A former ferry port on the River Forth, opposite South Queensferry, now located at the northern ends of the Forth Rail and Road Bridges.
The ferry crossing is said to take its name from Queen Margaret, who regularly crossed the river here travelling to and from her chapel at Edinburgh Castle. On her death in 1093 the Queen made her last crossing on the royal ferry to her final resting place at Dunfermline Abbey, which was subsequently given the ferry rights by her son David I. In mediaeval times, the route became popular with pilgrims to the shrines of St Andrew and St Margaret.
Between 1867 and 1893, the ferry crossing was controlled by the North British Railway, which built the Forth Railway Bridge (1890). Ferries continued to operate between North and South Queensferry until 1964, when the Forth Road Bridge was opened to traffic. Its Town Pier was built by John Rennie in 1810-18 and extended for steamships by John Telfer in 1828. The Railway Pier, dating from 1877, was later used by car ferries. At the Pierhead is the Signal Tower, with its hexagonal copper-domed lantern (c.1810).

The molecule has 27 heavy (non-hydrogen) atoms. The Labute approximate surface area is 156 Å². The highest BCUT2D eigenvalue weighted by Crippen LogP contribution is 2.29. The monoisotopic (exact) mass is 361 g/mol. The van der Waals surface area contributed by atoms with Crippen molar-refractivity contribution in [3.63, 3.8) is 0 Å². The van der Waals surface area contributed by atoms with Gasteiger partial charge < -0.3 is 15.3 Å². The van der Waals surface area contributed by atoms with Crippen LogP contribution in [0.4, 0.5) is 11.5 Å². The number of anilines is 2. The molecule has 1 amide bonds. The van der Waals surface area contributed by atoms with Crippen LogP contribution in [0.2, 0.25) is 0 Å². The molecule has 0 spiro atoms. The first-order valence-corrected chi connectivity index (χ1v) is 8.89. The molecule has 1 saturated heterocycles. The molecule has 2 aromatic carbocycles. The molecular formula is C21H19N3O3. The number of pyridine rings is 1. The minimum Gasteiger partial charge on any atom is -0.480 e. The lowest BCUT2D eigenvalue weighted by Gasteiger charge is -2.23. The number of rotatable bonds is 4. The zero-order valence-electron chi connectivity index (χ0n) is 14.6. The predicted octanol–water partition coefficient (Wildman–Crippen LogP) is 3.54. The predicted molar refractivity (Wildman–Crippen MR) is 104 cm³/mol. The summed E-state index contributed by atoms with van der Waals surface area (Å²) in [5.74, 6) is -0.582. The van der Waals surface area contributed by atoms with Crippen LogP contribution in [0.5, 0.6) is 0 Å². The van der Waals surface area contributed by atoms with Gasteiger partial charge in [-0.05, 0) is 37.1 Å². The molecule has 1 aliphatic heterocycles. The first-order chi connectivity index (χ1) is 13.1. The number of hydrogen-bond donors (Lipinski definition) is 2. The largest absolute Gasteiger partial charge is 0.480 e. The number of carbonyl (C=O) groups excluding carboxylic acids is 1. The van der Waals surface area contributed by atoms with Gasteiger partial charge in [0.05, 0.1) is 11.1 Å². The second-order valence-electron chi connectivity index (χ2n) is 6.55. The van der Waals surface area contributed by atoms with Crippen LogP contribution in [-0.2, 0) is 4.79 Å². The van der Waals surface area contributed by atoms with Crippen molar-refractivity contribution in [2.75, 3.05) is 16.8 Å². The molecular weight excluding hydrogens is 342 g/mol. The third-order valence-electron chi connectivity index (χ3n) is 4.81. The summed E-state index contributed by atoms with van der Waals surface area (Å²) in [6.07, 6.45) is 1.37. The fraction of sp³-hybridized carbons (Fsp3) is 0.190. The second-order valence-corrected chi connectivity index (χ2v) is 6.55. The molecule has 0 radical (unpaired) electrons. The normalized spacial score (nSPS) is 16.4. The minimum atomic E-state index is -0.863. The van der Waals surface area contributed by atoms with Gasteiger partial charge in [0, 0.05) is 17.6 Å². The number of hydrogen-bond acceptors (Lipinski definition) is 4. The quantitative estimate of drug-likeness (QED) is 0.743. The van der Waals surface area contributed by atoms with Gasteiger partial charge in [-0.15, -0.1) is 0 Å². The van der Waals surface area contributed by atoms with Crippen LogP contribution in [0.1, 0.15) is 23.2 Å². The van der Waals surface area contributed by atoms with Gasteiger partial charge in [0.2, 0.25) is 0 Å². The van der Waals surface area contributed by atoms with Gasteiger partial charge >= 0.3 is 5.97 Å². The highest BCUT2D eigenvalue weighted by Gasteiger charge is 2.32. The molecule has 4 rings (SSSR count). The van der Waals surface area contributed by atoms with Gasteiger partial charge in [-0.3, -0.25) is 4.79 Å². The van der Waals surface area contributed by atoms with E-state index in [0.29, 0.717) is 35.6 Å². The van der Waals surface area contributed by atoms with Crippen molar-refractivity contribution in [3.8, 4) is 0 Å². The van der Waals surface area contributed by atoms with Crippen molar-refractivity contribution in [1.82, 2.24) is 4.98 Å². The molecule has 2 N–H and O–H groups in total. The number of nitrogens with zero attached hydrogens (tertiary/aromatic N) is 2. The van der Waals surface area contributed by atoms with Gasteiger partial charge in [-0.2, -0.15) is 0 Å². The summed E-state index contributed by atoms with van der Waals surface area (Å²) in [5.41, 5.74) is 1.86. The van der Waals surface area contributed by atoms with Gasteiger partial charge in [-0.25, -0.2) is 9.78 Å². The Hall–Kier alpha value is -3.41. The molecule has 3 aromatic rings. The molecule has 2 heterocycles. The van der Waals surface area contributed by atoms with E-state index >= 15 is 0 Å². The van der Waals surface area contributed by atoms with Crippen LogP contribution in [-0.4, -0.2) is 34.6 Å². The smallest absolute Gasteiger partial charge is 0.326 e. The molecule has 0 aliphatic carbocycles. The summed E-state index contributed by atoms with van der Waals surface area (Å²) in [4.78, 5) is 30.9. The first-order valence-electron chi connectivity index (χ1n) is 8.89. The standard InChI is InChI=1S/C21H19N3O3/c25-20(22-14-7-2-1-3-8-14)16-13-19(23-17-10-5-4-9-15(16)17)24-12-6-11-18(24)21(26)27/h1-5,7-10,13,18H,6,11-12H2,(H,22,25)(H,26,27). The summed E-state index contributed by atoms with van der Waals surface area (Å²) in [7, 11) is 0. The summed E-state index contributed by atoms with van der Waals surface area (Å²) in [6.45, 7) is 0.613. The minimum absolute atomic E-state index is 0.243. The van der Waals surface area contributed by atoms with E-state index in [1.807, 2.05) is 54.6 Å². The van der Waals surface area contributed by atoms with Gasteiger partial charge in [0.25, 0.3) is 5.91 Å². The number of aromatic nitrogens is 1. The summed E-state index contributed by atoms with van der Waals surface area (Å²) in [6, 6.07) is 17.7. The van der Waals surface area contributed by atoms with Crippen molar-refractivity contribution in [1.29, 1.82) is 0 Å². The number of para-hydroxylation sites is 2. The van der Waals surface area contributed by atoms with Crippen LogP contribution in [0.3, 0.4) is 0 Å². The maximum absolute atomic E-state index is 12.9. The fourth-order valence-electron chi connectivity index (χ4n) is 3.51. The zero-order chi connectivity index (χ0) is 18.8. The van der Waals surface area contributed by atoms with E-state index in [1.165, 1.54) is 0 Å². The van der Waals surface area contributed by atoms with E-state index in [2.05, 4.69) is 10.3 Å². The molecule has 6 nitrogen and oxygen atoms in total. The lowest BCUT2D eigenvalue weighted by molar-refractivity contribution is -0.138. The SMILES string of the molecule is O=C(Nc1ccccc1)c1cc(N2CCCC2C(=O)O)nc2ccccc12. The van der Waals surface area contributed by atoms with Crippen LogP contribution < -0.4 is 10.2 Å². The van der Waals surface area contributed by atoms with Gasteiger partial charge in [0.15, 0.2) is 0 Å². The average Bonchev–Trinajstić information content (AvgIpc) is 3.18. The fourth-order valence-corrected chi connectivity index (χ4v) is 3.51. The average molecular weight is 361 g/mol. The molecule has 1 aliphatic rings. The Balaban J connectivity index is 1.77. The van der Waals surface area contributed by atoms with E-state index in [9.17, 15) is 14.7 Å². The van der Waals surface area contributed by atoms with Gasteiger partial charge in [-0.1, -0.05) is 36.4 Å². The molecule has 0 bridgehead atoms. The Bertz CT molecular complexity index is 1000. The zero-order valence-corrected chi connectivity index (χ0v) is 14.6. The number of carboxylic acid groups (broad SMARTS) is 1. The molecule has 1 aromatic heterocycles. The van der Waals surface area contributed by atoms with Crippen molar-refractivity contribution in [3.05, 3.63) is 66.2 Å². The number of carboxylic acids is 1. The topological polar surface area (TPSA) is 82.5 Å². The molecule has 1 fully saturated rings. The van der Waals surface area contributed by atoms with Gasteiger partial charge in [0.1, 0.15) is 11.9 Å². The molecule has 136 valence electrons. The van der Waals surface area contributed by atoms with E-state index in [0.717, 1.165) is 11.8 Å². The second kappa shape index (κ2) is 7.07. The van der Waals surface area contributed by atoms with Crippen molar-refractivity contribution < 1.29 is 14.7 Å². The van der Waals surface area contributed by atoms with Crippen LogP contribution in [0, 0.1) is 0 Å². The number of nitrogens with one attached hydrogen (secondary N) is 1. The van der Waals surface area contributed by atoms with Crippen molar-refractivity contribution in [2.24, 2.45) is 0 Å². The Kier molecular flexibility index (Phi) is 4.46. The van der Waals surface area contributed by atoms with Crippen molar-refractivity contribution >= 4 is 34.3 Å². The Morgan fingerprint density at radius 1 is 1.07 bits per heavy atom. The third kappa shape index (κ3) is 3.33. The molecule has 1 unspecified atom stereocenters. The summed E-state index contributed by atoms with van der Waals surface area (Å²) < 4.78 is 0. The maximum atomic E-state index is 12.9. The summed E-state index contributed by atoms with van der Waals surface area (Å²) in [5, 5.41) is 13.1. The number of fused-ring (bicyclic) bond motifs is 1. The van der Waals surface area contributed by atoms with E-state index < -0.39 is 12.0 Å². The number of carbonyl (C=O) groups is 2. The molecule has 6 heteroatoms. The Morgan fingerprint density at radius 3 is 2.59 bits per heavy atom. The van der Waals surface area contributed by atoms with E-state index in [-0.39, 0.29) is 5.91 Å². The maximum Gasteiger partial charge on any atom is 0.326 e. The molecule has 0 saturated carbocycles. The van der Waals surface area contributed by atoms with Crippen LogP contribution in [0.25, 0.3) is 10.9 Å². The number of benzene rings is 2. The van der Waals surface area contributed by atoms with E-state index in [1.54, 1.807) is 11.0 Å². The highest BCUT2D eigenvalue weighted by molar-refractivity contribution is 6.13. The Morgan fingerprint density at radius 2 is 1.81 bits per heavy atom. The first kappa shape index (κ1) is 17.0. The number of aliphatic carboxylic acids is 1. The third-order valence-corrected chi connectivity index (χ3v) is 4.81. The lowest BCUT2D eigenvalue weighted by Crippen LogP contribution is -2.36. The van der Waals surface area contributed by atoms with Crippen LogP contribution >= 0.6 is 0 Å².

Designated a conservation area in 1984, North Queensferry is now largely a dormitory village. Its chief tourist attractions are the two bridges and the Deep-Sea World marine aquarium. Notable residents include Prime Minister Gordon Brown (b.1951) and author Iain Banks (b.1954).